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Wednesday, May 30, 2018

Grief workshop offers inservice training for staff, volunteers at Little Brothers

By Vanessa Dietz *

Pictured from the left, Sarah Cheney and Cynthia Drake conduct a grief workshop at Little Brothers Friends of the Elderly in Hancock on May 14, as Sandra Lewin and other participants look on. (Photo © and courtesy Vanessa Dietz)

"When suffering knocks at your door and you say there is no seat for him, he tells you not to worry because he has brought his own stool."  - Chinua Achebe

"When you are sorrowful, look again in your heart, and you shall see that in truth you are weeping for your delight."  - Kahil Gibran

HANCOCK - Nothing has the power to diminish the tremendous love that binds us to one another -- even death.

Yet, the more we love someone, the harder it can be to learn to live without them, especially in societies where we suppress grief and avoid talking about death.

Two women are bringing light to the dark place in which we find ourselves after a loved one dies by talking about grief, most notably in a series of area workshops.

"What is the common denominator we all have that is one of the hardest things we have to do?" Cynthia Drake asked rhetorically.

In addition to being a life coach in Ripley and an avid volunteer, Drake helps Sarah Cheney facilitate grief workshops. Cheney is researching grief in the Upper Peninsula in pursuit of her master’s degree in social work from New York City’s Columbia University.

"Grief is a normal and natural response to loss and the most challenging, painful, and often traumatic experience in our lives," answered Cheney in a research summary she presented at a May 14 grief inservice workshop at Little Brothers Friends of the Elderly in Hancock. "Grieving is more than sadness and tears, it is the essence of our love. It serves as an important function to continue the love relationship -- the love and relationship don’t die."

Sarah Cheney, left, and Cynthia Drake display one of the posters for their workshop on grief at Little Brothers Friends of the Elderly in Hancock. Click on photo for larger version. (Photo courtesy Cynthia Drake)

"People we love are literally part of us," said Cheney. "They affect our heart rate, blood pressure, immune system function, inflammatory responses, pain, and temperature sensitivity, even gene function."

According to Cheney’s research summary, her ongoing grief research project involves studying community members’ experiences of grief, perspectives of difficult emotions, and effects of community grief support.

"There is a huge need in the community," Cheney said, based on her local research. "We’ve learned that people in our community want better grief support from friends and family and want to provide better support to others, but don’t know how."

Cheney and Drake are teaching people how to talk about, understand and accept grief and death as a way to make their families and the community less traumatized by the common experience. After all, no one lives forever.

"Grieving is both public and private," Cheney informed about 10 interested staff and volunteers at Little Brothers. "It’s a dual problem."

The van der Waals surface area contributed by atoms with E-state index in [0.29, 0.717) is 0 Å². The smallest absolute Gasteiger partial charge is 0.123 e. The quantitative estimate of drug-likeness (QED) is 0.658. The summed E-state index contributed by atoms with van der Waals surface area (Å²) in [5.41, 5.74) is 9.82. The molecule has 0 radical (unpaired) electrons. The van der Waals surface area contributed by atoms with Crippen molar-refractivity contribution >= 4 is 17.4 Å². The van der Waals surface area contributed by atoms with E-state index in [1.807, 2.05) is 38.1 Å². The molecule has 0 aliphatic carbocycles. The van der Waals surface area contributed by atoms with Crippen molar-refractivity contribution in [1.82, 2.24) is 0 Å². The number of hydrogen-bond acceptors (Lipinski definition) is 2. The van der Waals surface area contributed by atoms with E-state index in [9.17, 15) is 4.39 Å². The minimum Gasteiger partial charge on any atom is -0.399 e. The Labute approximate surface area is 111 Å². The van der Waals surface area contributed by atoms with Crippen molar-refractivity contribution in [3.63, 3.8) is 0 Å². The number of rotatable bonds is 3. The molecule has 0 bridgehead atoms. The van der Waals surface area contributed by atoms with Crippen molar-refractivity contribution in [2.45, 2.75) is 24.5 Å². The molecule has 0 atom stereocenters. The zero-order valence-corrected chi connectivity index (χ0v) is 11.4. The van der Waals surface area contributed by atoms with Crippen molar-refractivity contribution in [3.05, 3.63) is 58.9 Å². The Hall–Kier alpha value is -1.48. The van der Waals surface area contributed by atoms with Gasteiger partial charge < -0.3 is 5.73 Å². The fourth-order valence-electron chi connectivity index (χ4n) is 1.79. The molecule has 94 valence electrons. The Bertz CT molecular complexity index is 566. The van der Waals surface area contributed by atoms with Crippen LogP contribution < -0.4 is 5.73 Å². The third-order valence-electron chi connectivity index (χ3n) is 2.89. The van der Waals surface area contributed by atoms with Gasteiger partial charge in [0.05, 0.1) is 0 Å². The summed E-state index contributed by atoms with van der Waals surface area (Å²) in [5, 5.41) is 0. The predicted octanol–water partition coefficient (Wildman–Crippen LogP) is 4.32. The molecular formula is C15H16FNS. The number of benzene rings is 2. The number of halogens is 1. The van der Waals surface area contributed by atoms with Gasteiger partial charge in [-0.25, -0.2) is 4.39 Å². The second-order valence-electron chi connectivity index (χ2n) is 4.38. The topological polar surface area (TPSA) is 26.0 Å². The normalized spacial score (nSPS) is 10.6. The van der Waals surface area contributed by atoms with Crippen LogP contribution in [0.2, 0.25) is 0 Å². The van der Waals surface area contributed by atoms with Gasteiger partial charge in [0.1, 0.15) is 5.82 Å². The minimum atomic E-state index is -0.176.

It’s something we tend to struggle with silently, she added. Confronting grief this way can reduce the pain it causes.

"To help others in grief, we need to start with our own grief and acknowledge our own suffering," Cheney said. "Acknowledging our shared suffering and focusing on compassion and empathy can help us grow and change throughout life transitions."

Grief workshops to continue at Omega House hospice

Cheney will be talking about grief to an even wider and younger audience in the next year. She’s going to be a mental health counselor at Houghton-Portage Township Schools for the 2018-19 school year, while continuing to facilitate individual and monthly community grief workshops at Omega House, a hospice in Houghton, where she recently completed one internship. In addition to providing excellent end-of-life care, Omega House recruits and trains grief support workers to help the dying and their families through this difficult time.**

Sandra Lewin, of Calumet, attested to this fact at the workshop. She said she has helped raise funds for Omega House, where she learned to cope with death.

"It really helped me when my own parents died," Lewin said.

Lewin noted she felt less afraid than she might have without her hospice experiences and welcomed the peace she felt in the aftermath.

"It’s a gift to be able to be there," Drake said about seeing people and their families through the passage.

Experience from work at Little Brothers

Drake moved to the area in 1990 to work for Little Brothers, where she got plenty of hands-on experience grieving "forever" friends.

"This is big in my heart," she told fellow volunteers looking for ways to deal with the grief they face everyday in the aging community Little Brothers serves. "I remember working here. You go to a lot of funerals."

Finding one’s path after a loss, and/or responding to others who experience the death of a loved one, follows no prescribed course, but can become clearer with the guidance Cheney and Drake offered in the hour-plus Little Brothers inservice workshop.

This table set-up greeted participants in the recent grief inservice at Little Brothers Friends of the Elderly in Hancock. (Photo courtesy Cynthia Drake)